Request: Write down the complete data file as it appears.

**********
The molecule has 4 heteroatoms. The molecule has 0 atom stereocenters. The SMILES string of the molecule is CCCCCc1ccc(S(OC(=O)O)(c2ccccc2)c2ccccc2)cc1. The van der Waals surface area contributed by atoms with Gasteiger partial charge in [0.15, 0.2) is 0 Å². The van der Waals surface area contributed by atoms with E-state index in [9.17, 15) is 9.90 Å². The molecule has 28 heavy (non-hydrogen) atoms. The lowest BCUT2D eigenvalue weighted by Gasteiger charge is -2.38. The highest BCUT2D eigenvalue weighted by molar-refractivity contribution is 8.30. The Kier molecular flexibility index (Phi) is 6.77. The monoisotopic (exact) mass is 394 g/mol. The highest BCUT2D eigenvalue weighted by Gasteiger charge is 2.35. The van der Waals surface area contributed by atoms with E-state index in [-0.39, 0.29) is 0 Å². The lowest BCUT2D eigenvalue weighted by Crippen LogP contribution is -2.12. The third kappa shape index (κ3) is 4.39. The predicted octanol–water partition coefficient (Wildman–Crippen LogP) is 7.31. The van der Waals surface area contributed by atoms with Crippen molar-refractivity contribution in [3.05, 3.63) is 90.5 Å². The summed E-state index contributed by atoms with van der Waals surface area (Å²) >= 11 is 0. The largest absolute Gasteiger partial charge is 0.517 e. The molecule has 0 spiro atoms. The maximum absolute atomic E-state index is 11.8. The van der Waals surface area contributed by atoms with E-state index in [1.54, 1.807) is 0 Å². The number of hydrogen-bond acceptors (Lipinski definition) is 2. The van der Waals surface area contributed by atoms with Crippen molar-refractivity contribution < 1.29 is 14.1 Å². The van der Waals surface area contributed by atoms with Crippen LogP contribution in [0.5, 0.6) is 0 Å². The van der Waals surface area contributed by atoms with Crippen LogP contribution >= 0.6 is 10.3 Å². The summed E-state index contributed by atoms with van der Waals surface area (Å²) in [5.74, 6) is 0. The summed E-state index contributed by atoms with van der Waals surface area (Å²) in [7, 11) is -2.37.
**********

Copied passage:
The molecule has 4 heteroatoms. The molecule has 0 atom stereocenters. The SMILES string of the molecule is CCCCCc1ccc(S(OC(=O)O)(c2ccccc2)c2ccccc2)cc1. The van der Waals surface area contributed by atoms with Gasteiger partial charge in [0.15, 0.2) is 0 Å². The van der Waals surface area contributed by atoms with E-state index in [9.17, 15) is 9.90 Å². The molecule has 28 heavy (non-hydrogen) atoms. The lowest BCUT2D eigenvalue weighted by Gasteiger charge is -2.38. The highest BCUT2D eigenvalue weighted by molar-refractivity contribution is 8.30. The Kier molecular flexibility index (Phi) is 6.77. The monoisotopic (exact) mass is 394 g/mol. The highest BCUT2D eigenvalue weighted by Gasteiger charge is 2.35. The van der Waals surface area contributed by atoms with E-state index in [-0.39, 0.29) is 0 Å². The lowest BCUT2D eigenvalue weighted by Crippen LogP contribution is -2.12. The third kappa shape index (κ3) is 4.39. The predicted octanol–water partition coefficient (Wildman–Crippen LogP) is 7.31. The van der Waals surface area contributed by atoms with Crippen molar-refractivity contribution in [3.05, 3.63) is 90.5 Å². The summed E-state index contributed by atoms with van der Waals surface area (Å²) >= 11 is 0. The largest absolute Gasteiger partial charge is 0.517 e. The molecule has 0 spiro atoms. The maximum absolute atomic E-state index is 11.8. The van der Waals surface area contributed by atoms with E-state index in [1.54, 1.807) is 0 Å². The number of hydrogen-bond acceptors (Lipinski definition) is 2. The van der Waals surface area contributed by atoms with Crippen molar-refractivity contribution < 1.29 is 14.1 Å². The van der Waals surface area contributed by atoms with Crippen LogP contribution in [0.5, 0.6) is 0 Å². The van der Waals surface area contributed by atoms with Crippen LogP contribution >= 0.6 is 10.3 Å². The summed E-state index contributed by atoms with van der Waals surface area (Å²) in [5.74, 6) is 0. The summed E-state index contributed by atoms with van der Waals surface area (Å²) in [7, 11) is -2.37.